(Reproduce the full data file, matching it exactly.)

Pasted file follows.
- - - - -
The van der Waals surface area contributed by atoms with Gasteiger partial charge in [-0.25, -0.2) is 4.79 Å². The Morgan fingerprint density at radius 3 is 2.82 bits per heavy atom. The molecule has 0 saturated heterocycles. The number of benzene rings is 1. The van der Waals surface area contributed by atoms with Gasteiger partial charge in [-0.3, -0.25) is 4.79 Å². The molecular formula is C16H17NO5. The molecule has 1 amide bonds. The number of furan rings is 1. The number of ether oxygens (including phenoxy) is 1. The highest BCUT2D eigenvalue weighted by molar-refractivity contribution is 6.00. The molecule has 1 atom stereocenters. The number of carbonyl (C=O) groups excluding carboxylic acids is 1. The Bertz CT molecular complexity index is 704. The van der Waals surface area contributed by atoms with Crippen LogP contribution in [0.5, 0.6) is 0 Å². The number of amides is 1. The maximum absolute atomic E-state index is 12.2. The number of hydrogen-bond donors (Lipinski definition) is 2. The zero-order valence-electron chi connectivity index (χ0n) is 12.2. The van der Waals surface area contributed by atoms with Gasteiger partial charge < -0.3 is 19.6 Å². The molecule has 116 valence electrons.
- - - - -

The van der Waals surface area contributed by atoms with Gasteiger partial charge in [-0.25, -0.2) is 4.79 Å². The Morgan fingerprint density at radius 3 is 2.82 bits per heavy atom. The molecule has 0 saturated heterocycles. The number of benzene rings is 1. The van der Waals surface area contributed by atoms with Gasteiger partial charge in [-0.3, -0.25) is 4.79 Å². The molecular formula is C16H17NO5. The molecule has 1 amide bonds. The number of furan rings is 1. The number of ether oxygens (including phenoxy) is 1. The highest BCUT2D eigenvalue weighted by molar-refractivity contribution is 6.00. The molecule has 1 atom stereocenters. The number of carbonyl (C=O) groups excluding carboxylic acids is 1. The Bertz CT molecular complexity index is 704. The van der Waals surface area contributed by atoms with Crippen LogP contribution in [0.5, 0.6) is 0 Å². The number of amides is 1. The maximum absolute atomic E-state index is 12.2. The number of hydrogen-bond donors (Lipinski definition) is 2. The zero-order valence-electron chi connectivity index (χ0n) is 12.2. The van der Waals surface area contributed by atoms with Gasteiger partial charge < -0.3 is 19.6 Å². The molecule has 116 valence electrons.